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8.6 H II galaxies as distance indicators

It is established that giant extragalactic H II regions (GEHRs) display a correlation between their intrinsic luminosities and the width of their emission lines, the sigma - L(Hbeta) relation (Terlevich & Melnick 1981). Melnick et al. (1987, 1988) have shown that the relation found for GEHRs holds also for H II galaxies. The scatter in the sigma - L(Hbeta) relation is small enough that it can be used to determine distances.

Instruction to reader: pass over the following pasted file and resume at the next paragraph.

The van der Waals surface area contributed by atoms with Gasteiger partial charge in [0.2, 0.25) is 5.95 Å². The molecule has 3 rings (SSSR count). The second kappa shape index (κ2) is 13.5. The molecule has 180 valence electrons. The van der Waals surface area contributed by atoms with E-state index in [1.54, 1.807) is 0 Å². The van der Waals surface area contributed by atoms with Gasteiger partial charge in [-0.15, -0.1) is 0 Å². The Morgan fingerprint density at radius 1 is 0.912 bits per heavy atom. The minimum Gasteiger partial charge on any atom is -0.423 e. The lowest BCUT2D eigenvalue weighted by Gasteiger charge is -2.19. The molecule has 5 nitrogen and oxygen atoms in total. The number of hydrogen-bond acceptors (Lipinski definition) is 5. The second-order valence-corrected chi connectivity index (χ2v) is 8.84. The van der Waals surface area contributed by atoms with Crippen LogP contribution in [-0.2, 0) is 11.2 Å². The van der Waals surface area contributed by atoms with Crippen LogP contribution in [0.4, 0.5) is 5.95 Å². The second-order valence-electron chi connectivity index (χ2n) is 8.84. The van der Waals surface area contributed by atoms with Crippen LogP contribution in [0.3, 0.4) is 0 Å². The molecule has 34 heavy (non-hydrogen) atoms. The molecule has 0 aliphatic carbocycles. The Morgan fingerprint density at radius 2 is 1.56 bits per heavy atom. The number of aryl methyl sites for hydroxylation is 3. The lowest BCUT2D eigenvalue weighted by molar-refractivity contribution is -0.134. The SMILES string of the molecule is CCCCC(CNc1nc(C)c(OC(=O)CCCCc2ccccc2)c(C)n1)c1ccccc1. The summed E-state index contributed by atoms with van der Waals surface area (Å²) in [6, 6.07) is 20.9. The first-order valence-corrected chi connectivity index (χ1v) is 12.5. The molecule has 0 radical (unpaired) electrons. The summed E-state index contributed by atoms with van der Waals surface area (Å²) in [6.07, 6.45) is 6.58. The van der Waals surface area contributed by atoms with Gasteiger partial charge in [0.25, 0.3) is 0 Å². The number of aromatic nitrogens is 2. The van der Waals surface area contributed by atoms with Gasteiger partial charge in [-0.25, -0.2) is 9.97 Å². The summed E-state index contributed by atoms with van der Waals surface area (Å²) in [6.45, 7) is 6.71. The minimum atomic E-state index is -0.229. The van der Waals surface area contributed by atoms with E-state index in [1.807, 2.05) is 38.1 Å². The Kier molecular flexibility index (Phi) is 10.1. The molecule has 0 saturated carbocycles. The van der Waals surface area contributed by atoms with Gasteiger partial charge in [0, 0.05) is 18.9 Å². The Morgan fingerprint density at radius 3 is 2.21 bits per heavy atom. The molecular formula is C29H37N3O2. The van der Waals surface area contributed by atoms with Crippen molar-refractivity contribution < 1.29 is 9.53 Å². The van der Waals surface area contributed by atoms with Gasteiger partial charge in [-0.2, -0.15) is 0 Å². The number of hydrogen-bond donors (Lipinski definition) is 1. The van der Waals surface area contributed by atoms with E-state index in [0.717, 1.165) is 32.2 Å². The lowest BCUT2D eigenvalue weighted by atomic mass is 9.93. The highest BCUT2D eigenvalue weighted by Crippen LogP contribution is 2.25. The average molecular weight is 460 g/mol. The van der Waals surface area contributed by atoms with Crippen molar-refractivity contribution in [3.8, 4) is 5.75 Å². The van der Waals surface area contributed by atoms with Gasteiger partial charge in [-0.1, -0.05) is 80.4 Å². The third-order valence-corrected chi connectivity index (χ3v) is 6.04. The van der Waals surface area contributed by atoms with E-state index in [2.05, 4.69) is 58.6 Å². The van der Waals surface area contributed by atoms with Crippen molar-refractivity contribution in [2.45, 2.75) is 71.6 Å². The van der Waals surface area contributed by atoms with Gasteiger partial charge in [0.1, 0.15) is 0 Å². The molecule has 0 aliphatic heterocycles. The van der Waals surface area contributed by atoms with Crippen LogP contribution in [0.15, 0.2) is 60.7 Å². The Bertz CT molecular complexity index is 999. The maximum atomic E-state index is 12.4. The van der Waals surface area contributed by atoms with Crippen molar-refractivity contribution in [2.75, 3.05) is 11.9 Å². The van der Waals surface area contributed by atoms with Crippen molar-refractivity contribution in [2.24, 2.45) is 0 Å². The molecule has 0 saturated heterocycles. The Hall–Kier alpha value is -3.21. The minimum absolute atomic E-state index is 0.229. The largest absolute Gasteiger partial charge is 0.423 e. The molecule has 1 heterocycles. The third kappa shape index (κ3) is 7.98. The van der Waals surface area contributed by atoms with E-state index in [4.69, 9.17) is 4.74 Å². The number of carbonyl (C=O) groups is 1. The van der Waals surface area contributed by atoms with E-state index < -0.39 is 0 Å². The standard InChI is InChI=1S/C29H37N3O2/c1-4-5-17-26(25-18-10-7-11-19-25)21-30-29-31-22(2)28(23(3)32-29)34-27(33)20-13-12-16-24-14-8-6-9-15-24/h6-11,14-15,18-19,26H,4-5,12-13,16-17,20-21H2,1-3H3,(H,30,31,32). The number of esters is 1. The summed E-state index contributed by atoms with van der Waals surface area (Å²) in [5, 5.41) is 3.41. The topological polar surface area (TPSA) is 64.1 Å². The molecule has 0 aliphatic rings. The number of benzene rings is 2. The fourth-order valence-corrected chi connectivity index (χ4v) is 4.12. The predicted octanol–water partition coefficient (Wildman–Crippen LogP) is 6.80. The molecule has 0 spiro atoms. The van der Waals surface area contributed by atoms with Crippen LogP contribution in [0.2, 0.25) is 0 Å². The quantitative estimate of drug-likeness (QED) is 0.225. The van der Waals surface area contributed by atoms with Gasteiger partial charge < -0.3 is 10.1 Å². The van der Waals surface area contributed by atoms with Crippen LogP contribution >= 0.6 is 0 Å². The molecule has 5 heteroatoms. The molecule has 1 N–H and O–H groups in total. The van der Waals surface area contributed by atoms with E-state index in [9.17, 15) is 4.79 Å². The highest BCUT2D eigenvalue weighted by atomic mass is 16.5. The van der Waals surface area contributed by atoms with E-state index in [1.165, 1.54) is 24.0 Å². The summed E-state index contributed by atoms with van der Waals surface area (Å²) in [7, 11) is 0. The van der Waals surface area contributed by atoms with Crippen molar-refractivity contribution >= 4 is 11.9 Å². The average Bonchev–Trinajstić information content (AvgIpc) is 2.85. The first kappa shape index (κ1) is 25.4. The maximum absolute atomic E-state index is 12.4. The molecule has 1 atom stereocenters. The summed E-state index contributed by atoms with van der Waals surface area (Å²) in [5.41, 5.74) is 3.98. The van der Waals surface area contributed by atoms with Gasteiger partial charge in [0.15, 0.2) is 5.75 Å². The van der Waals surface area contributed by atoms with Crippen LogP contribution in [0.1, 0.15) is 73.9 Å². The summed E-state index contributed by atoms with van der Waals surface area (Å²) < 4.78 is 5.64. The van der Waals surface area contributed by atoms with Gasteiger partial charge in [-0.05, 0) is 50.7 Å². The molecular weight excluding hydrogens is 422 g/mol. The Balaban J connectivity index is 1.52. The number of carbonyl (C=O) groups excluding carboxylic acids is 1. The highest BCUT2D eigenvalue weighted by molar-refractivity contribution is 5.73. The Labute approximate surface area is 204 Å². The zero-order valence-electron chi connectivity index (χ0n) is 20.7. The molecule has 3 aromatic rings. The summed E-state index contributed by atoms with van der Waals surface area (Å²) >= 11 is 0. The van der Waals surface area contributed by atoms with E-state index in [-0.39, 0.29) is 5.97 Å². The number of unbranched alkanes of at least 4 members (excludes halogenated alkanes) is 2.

Recent work with HIRES at the Keck (Koo et al. 1995, Guzmán et al. 1996) has shown that a large fraction of the numerous compact galaxies found at intermediate redshifts have kinematical properties similar to those of luminous local H II galaxies. They exhibit fairly narrow emission line widths (sigma = 28 to 157 km/s) rather than the 200 km/s typical for galaxies of similar luminosities. In particular galaxies with sigma < 65 km/s seem to follow the same correlations in sigma, MB and L(Hbeta) as the local ones. Recent infrared spectroscopy of Balmer emission lines of few Lyman break galaxies at z = 3 (Pettini et al. 1998) suggests that these adhere to the same relation, although this has to be confirmed for a larger sample. This opens the important possibility of applying the distance estimator and map the Hubble flow up to extremely high redshifts and simultaneously to study the behaviour of starbursts of similar luminosities over a huge redshift range. It may prove to be a useful method to measure q0 because the redshift interval of present day applicability considering the most luminous H II galaxies is larger than for methods involving SNe, allowing a good discrimination between deceleration (q0) and curvature (Lambda). Possible complications concern the treatment of the effects of metallicity and extinction in these systems.